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Why This Founder Stopped Chasing A Bag & Started Exploring Her Hobbies Instead

When Cristina Jerome, founder of Off Worque, moved to Los Angeles during the pandemic, her career in marketing was at an all-time high. After working with brands like Topicals, RCA Records, Camille Rose, and more, Jerome soon found that her growing resume created an even greater gap in her time outside of work.

“I realized I was extremely burnt out very quickly,” she tells xoNecole. “I didn't have anything going for myself outside of work, and a lot of my work became my identity.”


After a colleague suggested that she might benefit from taking some time off and using her free time for activities, she realized one problem: she didn’t have any hobbies. This lack of a work-life balance showed Jerome that she not only needed to create a space that prioritized hobbies in her life but also for other individuals in LA experiencing the same challenge.

For Jerome, the Off Worque lifestyle is all about setting healthy boundaries around the time for work and when it’s time to have fun. It aims to “create opportunities through events, workshops, and more for people to relieve burnout, unplug, and connect.”

Today, Off Worque gauges its community interest to curate activities like hikes, sketching in the park, co-working happy hours, paint and sips, and more to meet the needs of its members. “One of the prompts for the Slack group is to tell us your hobbies and the things that you want to try, she says. “It's all coming from the members and what they want to do because they're the heart of this group.”

For xoNecole, Jerome shares her tips on how to cultivate a “worque”/life balance, prevent burnout, and decenter our job titles from our identity.

On how to decenter yourself from your job title and find fulfillment in other areas of life:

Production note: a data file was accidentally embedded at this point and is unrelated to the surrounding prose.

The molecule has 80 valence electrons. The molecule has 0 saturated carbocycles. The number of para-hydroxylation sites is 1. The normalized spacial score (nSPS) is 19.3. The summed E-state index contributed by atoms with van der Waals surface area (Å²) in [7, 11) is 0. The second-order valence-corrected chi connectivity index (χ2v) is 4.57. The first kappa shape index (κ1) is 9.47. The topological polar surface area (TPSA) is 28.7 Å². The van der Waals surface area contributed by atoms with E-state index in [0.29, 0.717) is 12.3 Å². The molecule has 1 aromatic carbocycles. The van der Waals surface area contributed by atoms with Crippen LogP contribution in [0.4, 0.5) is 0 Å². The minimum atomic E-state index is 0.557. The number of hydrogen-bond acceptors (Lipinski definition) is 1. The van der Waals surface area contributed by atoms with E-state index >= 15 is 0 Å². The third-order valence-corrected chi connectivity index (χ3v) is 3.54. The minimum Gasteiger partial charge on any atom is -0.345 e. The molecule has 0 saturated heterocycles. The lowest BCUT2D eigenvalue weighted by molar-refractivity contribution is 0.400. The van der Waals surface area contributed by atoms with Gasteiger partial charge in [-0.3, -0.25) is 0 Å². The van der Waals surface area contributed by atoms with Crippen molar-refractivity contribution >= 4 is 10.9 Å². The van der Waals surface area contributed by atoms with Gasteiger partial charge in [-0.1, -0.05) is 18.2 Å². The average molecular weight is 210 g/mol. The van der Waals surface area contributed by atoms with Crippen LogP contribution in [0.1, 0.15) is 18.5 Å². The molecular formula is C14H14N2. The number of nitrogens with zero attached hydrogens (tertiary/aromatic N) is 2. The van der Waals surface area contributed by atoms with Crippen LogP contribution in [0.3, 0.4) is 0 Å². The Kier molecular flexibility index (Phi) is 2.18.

“For me, I removed my work from my [social media] bio. That was step number one.

Instagram is kind of a portfolio now, where people go there to see who we are professionally and personally, so I removed it from my bio and put 'very well marketing resume, but I'd rather be off work.' My pinned posts [on Instagram] used to be my projects, but I started to remove my outward [online] appearance from my professional to my personal.”

“I also stopped introducing myself as ‘I’m Cristina and I do XYZ.’ Instead, I say, ‘I’m Cristina and I’m from Virginia.’ That’s been a much better talking point than what I do for work. If someone asks, I'll tell them, but usually people don't ask unless you're really getting into the thick of the conversation.”

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On how to create systems that help prevent burnout: 

“I practice the 80/20 mindset and incorporated that into Off Worque. It’s spending 20% of your brain power towards the things that you have to do and spending 80% of your energy doing the things that you want to do. This could be a hiking trip, a hot girl walk, or just going outside to breathe fresh air. For me, my non-negotiables are going outside, getting a coffee, and catching up with friends, and my pottery classes.”

“When it comes to setting boundaries, I would get a lot of anxiety having to email people back, but now, it’s I say, ‘Hey, I got your message. I'll get back to you when I can' and I make my list for when I'm able to get back to people. Nothing is a fire drill, we’re not saving lives.”

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On how to explore hobbies and creativity while maintaining financial stability: 

“I'm going to be honest with you — this is not the best advice for everyone, but I quit jobs. I will say, I do have a savings account, and I know a lot of people may not be able to afford to have a savings account, but I've put myself in a position to be able to do that because I know that about myself.”

“To your point, we can not afford to not always have some sort of income coming in and to pay our bills, I just don't give it enough of my brain power. I used to hyperventilate a lot and be like, ‘Oh my God, I have to finish this’ and ‘Oh my God, these people are depending on me,’ but you're gonna get the work done, and you’re going to have something to look forward to after.

"Overall, stability is not a real thing. I've never really gained anything from chasing a bag; I've always gained more from chasing my creativity and being creative, and money always followed. It always works out; you always land on your feet.”

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